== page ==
Month: February 2015

Websites For Writers-Wednesday Prompts and Inspirations

chalkboard-3-AToday for my Wednesday prompts and inspirations, I’d like to share four of my favorite, free, writer-helping websites.

The Wednesday before last, I mentioned onomatopoeia as a great writer’s tool. Onomatopoeia refers to the sounds people make when they laugh, drink, yell, as well as other human sounds. Onomatopoeia also covers the sounds of cars, any movement, liquid spilling, Halloween sounds, musical sounds, and so much more. Wouldn’t it be great if a website existed where you could do such a search?

Here you go! The onomatopoeia dictionary!


If you are looking for a fun website where the questions of grammar are spelled out in short, friendly tips, you’ll want to check out Grammar Girl. Here, complex grammar questions become easy to understand through simple memory tricks.


If you need a little help writing a pitch, Kathy Carmichael takes the pain out of the process. Answer the questions on the form, click submit, and voila! As fast as the click of a button, you have your pitch.


The right name for your character is crucial. With Behind the name, you won’t need to wonder about the meaning  behind the names you’ve chosen.


Care to share one or more of your favorite internet sites you turn to for help with your writing?


Dr. Seuss – Wednesday Prompts and Inspirations

This Wednesday, instead of inspiring you with writer’s games, prompts, and the tools of a writer, I offer you inspirational quotesSeuss-4 from the great Dr. Seuss! I selected these four quotes with care because I believe they apply to every writer.  As you read them, take a moment to discover the deeper meaning in each.



Add A Little Rhythm To Your Writing – Wednesday Prompts and Inspirations

chalkboard-3-AWhen I hear or read that writers need to add rhythm to their writing, I want to say, “But I’m not a poet or a songwriter.” But those places don’t hold the monopoly on rhythm. Have you ever read a passage in a book that slid off your tongue? Have you read a passage written so beautifully you read it again for enjoyment? Often these passages seem effortlessly clever. (But we all know those brilliant moments in our writing are anything but effortless. We well know these beautiful phrase take time to craft.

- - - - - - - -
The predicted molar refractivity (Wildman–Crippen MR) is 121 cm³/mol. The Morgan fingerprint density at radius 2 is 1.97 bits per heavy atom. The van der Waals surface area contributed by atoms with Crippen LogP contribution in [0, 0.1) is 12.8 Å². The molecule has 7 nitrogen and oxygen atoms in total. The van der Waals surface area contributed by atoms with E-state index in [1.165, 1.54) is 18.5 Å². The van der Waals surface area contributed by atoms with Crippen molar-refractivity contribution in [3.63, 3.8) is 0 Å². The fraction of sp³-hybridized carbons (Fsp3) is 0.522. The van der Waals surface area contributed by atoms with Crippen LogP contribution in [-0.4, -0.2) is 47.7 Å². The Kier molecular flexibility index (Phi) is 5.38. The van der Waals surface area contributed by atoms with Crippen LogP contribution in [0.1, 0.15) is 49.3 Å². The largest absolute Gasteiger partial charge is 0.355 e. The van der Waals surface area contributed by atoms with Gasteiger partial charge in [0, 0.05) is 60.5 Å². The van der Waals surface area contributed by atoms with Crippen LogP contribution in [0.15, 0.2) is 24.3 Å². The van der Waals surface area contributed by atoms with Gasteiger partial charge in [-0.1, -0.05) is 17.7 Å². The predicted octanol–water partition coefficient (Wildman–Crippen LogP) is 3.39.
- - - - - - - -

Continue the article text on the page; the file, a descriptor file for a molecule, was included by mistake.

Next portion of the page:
To add rhythm to our writing, we need to load some fun tools into our writer’s tool box.

1. ALLITERATION: The repetition of the first consonant sound of words in a sentence.

 Ted needed time to type his term paper.    Merlin’s Magic created marvels to behold.

As fun as this tool is to use, remember not to create a tongue twister by grouping them too close together. Consider Poor Peter in Peter Piper picked a peck of pickled peppers. This would be far more pleasant to say if it were rewritten: Peter, the son of the town Piper, spent the day picking red and green peppers for his mother to pickle.


2. ASSONANCE: When two or more words in a sentence share a vowel sound.

The rain in Spain falls mainly in the plains. (One of my favorite lines from the movie, My Fair Lady.   In the height of the night there came a bright light.  (This example would lend itself best to poetry or a picture book, but in a novel, you could slim the assonance repetition considerably: Mark waited in the night for Mary to shine a light from her window.)


3. CONSONANCE: the repetitive sounds of consonants in a sentence or phrase.

Do not go gentle into that good night.     The fellow strung the strings on his cello.   (fellow and cello) and ( strung and strings)


4. HOMOIOTELEUTON: Admittedly quite the mouthful. So, what does it mean? When words in a sentence contain similar endings. This is also known as near rhyme.

Heinz adds beans in their soup.    I  wrote my memoir in the car.